After controversy over public library content unfurled over the summer, some residents are pushing for new policies surrounding sexual content in the Coronado Library’s children’s section.
The matter arose after a preschool story time hour in June featured The Rainbow Parade by Emily Neilson as a part of its Pride Month theme. At the time, most of those against the book’s inclusion said it was not the topic they objected to, but rather, the illustrations, which included adult nudity.
But other residents decried removing the book as censorship and lack of inclusivity. Ultimately, the library opted to adjust its story time practices, including to allow for parental review of included books just before the reading.
But Jessica Tompane, who attended the story time program that sparked the conversation, said more needs to be done so parents of young children can decide when and how to introduce their children to certain themes.
“It doesn’t matter if it’s heterosexual or homosexual; that is beside the point,” she said in a phone interview. “It is anything inherently sexual.”
Tompane and 11 others spoke during public comment at the Sept. 5 meeting of the Coronado City Council, asking that the modified policies outlined by City Manager Tina Friend in a July council meeting be codified into the library’s policies.
Additionally, Tompane and her supporters requested two additional policies be codified. The first prohibits any books addressing sexuality, sexual pleasure, or fetishes from being included during children’s story time programming.
The second proposed policy outlines topics that would render a book inappropriate for the children’s library section, which is meant for ages zero to 12. Those topics include adult nudity, pornographic material, sexual acts, and implications of sexual pleasure or fetishes.
While supporters of the policy outweighed detractors at this council meeting, the matter of library content was not an agenda item and arose during general public comment. At past public meetings on the matter, residents have been split in opinion.
“I think a lot of people thought that (this issue) had been dealt with and dealt with very fairly,” said Doris Besikoft, implying that those in support of the library’s current policies would have attended had they known the topic would be broached. “I would caution you that special legislation and special rules that take away common sense and good judgment for the people who are entrusted with operating our library would be a very bad idea.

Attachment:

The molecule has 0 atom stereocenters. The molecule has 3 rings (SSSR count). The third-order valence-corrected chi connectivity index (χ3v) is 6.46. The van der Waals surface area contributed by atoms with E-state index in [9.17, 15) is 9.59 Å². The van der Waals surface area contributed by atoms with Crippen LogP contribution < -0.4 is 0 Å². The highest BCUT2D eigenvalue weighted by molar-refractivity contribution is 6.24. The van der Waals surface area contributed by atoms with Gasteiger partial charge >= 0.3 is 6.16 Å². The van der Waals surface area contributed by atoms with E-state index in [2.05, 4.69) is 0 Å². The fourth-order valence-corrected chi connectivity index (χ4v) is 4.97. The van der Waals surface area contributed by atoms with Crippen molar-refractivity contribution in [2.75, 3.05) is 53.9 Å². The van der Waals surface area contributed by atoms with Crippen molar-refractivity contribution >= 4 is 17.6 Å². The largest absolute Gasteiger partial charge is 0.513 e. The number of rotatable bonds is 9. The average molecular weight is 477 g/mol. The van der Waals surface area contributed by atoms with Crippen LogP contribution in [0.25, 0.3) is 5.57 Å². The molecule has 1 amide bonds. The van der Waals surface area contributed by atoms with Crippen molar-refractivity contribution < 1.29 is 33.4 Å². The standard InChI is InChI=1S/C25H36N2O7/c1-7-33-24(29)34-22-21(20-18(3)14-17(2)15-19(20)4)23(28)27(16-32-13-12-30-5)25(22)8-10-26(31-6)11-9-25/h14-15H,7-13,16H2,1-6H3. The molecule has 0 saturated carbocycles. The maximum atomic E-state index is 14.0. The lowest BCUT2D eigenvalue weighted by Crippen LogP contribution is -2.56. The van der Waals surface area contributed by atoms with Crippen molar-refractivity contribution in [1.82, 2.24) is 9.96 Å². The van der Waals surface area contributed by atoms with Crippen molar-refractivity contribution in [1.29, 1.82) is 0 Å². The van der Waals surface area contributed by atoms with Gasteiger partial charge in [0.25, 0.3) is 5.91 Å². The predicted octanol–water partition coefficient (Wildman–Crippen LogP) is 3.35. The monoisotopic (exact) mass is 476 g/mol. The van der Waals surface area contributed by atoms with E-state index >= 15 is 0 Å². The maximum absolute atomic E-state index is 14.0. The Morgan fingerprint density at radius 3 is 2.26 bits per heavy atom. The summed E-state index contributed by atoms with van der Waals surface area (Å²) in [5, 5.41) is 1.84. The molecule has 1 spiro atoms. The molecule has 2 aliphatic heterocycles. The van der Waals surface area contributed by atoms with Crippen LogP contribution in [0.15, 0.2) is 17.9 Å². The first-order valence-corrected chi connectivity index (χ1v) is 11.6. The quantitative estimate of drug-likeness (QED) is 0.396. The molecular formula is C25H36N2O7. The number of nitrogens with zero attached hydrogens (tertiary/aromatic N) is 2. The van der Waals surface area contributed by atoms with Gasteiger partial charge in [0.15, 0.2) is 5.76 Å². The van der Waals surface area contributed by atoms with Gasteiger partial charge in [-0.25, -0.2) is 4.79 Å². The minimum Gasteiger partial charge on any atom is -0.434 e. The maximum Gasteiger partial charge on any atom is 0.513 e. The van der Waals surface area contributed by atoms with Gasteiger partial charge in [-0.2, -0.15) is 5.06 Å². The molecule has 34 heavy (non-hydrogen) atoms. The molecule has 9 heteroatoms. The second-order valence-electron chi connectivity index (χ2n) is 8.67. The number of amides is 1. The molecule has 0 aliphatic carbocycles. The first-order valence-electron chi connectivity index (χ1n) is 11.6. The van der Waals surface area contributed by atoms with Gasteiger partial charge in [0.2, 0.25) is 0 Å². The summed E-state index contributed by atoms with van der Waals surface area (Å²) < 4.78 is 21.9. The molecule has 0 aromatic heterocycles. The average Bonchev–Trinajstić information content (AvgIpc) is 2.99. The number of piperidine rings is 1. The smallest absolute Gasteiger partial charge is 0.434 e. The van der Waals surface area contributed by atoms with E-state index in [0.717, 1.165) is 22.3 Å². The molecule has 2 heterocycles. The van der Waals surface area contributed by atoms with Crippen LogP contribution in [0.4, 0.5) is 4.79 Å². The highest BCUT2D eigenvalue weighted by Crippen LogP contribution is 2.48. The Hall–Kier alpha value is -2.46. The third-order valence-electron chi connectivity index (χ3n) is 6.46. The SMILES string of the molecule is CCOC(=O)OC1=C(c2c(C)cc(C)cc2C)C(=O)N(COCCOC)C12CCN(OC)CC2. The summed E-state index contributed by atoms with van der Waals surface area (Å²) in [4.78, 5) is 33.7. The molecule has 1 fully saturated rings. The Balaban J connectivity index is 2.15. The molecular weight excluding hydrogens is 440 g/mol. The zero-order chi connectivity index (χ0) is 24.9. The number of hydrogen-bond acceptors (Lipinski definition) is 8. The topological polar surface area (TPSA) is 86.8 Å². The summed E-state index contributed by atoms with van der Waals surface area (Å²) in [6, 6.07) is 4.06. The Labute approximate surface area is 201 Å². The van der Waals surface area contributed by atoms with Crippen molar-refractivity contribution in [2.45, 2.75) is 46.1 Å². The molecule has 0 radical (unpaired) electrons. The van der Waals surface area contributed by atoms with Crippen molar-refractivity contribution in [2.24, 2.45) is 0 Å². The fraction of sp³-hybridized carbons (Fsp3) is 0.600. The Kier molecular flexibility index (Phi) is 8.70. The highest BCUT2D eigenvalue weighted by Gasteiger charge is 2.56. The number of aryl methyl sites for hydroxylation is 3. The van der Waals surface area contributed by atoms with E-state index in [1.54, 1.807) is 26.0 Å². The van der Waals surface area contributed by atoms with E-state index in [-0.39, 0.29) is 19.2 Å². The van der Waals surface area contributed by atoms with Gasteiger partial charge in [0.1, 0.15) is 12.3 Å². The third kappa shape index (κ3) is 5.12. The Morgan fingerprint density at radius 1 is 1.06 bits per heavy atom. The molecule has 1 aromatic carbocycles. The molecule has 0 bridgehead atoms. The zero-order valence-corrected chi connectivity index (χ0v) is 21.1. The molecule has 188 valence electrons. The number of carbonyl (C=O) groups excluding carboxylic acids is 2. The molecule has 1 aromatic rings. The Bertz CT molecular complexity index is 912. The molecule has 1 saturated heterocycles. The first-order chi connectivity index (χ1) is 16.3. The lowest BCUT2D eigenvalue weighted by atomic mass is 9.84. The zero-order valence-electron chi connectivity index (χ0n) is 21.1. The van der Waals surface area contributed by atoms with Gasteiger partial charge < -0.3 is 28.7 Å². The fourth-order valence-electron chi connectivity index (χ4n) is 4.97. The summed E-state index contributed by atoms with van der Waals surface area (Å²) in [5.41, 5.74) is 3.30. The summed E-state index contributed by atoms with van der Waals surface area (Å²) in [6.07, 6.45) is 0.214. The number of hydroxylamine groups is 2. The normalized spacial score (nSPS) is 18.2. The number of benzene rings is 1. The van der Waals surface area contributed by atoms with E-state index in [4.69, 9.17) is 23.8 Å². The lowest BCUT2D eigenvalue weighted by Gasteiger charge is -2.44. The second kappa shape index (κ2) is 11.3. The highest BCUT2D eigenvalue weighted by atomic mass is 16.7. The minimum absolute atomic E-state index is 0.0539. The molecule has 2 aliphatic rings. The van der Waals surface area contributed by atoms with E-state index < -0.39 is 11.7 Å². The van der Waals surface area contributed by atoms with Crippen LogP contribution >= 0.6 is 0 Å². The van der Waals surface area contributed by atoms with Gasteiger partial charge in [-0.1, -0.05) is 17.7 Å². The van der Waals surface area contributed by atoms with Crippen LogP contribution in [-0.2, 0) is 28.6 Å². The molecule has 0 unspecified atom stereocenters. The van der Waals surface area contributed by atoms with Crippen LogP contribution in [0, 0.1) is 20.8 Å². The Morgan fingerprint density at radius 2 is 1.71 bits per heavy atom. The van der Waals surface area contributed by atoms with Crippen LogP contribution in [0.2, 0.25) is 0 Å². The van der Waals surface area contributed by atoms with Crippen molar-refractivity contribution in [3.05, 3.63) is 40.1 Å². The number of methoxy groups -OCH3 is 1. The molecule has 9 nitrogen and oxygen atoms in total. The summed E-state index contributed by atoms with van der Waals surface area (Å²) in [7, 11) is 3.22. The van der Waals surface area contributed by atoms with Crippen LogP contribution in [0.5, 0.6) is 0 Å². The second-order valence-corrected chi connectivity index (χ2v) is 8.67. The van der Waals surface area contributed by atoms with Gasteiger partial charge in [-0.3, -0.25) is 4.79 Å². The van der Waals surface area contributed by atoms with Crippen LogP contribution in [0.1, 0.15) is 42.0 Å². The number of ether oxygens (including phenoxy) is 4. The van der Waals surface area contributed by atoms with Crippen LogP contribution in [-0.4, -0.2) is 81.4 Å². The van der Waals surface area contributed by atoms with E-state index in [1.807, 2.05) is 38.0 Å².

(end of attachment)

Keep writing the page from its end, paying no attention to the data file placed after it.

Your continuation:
“Special legislation usually doesn’t help in the end,” Besikoft concluded. “Principles do, and we are founded on some very important principles. Please don’t revoke them.”
Tompane said she doesn’t think those books should be banned from the library, but rather, that they be moved to another section or put in a location within the children’s section that alerts caretakers of the content. She said she has checked out LGBTQ-inclusive books from the library whose presence in the children’s library she does not question, such as Rainbow: A First Book of Pride by Michael Genhart.
“It’s cute, it’s age appropriate, there’s no adult nudity,” Tompane said. “The City of Coronado does need to be representative of all people, and it is important that they have these books in the children’s section.”
At the August meeting of the Coronado Library Board of Trustees, 31 people spoke and all but one were in support of the library and its policies in place, according to Councilmember Casey Tanaka, who attended on behalf of the city. (However, others submitted written comments against current policy.)
“I report to you that it seems that the library, at the moment, is comfortable with the changes that have been made and how things are being done,” Tanaka said at an Aug. 15 City Council meeting.
Tompane said her hope is that people can look past the politicization of the issue and view it the same way society views ratings for movies and music that alert parents to potential content issues they specifically may hold.
Because the subject was raised during general comment during Tuesday’s City Council meeting and was not on the meeting’s agenda, the council was legally unable to comment on the matter, though it may be added as a future agenda item.